Scott is an accomplished real estate professional. He has closed individual deals that have put millions of dollars into his own pocket. He brings a tremendous amount of experience, expertise, and advice to his clients. He knows more about the inner workings of a real estate transaction than just about anyone on the planet. He has been courting a large client for the past eighteen months.
Scott thought about his strategy. His plan was to demonstrate all of his prowess to his client. He would offer advice, share the latest trends, and reach out to them to assist their business beyond the real estate transaction. Scott was convinced that he would establish himself as a trusted advisor, valued resource, and business and real estate expert. After a few months, everything appeared to be working when the client starting calling Scott for advice. They valued his input. After dozens of interactions, a half-dozen introductions, and eighteen months of free advice, the client finally made a real estate transaction. They signed a lease where the broker fee is $250,000. Not a bad day, huh? There is one problem, though. They did not use Scott for the transaction. What happened?
Scott entered into this business relationship under a false pretense. Scott assumed that the client would be so enamored with and appreciative of his support and counsel, that they would naturally do business with him. He introduced them to key strategic partners, referred them to companies that became paying customers, and provided sound guidance in their real estate pursuits. When the client executed the real estate transaction without him, Scott was annoyed and felt betrayed. But, did he have a right to feel that way?
You cannot be angry at your clients for doing something that you didn’t tell them wasn’t OK. Never assume anything. In the above example, Scott assumed several things: 1) The client needed to see his work before making a decision; 2) If he gave a bunch of free advice, they would select his firm; and 3) Giving free advice and making introductions would strengthen his position with the client. There is a difference between demonstrating your expertise and giving away free consulting.
If you go to a surgeon seeking her credentials, she might show you her degree, and perhaps even share with you a patient testimonial. However, when you go to her office considering cosmetic surgery, she is unlikely to polish your nails or perform a small procedure for free to demonstrate her abilities. If she did, would you feel more of less confident in her other services?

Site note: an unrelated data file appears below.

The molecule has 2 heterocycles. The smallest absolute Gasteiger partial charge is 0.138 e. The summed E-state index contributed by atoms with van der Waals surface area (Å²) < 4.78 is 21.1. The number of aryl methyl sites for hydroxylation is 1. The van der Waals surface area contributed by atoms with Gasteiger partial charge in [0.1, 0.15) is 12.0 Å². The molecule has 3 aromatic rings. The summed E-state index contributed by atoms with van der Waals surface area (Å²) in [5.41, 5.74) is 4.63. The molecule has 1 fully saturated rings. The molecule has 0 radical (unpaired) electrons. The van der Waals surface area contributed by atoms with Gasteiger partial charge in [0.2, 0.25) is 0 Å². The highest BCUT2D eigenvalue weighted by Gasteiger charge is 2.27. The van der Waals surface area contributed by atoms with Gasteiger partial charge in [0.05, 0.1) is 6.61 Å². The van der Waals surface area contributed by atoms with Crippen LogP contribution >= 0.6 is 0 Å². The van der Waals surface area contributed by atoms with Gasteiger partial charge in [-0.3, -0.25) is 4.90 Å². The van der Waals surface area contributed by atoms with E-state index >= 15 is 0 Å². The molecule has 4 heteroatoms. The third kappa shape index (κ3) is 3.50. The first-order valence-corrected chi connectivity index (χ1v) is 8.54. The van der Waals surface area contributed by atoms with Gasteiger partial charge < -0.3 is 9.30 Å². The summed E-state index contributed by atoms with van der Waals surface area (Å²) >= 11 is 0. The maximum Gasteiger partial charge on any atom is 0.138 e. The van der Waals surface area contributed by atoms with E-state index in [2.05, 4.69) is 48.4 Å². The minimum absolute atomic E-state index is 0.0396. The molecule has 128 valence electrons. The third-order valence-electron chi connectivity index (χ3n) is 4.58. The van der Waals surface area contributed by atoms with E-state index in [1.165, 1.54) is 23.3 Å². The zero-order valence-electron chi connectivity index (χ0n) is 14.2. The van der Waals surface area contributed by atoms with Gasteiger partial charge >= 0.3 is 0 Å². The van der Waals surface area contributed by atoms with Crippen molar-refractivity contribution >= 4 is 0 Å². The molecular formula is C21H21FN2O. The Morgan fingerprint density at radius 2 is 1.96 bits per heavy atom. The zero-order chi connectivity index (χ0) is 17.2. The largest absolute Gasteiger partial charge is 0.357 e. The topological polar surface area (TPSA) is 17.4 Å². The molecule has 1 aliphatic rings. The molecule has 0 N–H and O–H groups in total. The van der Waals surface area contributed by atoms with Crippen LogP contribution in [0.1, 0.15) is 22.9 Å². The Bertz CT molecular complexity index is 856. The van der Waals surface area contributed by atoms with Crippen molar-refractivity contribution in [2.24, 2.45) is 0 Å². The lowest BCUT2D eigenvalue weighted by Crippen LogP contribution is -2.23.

This is almost what Scott was doing. It is possible that in working so hard to convince his prospect of his expertise, he might have gotten them to think “why is this guy chasing us so tirelessly? He must really need the business.” So, they probably like Scott, and may even want to send him some business. But, by giving everything away, he may have actually undermined his own agenda. Scott was thinking that by giving them valuable advice, he would earn their respect and business. Regrettably, not so much.
So, what can you do about it?
Manage Expectations: Early in the relationship, Scott could say “I’m happy to offer some services on my nickel so you can get a sense of how we might work together. In short order, we’ll know whether or not I might be able to help you. Within the next sixty days, would you feel comfortable telling me if you don’t think we have a good fit?
Be Direct: Scott could also say “I want to demonstrate how I can add value so that you would be comfortable doing business with me and my firm for your real estate needs. I’m open to working with you for the next 60 days so you can get a sense of where I add value for my clients. After that period, do you feel you’d have enough information to be able to make a decision about working together on a formal basis?
Discover Their Needs for Decisions: Giving free services is something Scott feels would matter to the client. How does he know? Scott could ask the client “What is the best way to help you learn enough about me and my firm to be comfortable making a “yes” or “no” decision about working together? Scott might have gotten input that could have better positioned himself for the sale.
Giving away free consulting and hoping for a contract rarely works out the way you hope it would. Instead, have direct communications to manage expectations, and be sure that you understand how they make decisions. These might help you become outrageously successful targeting and winning business.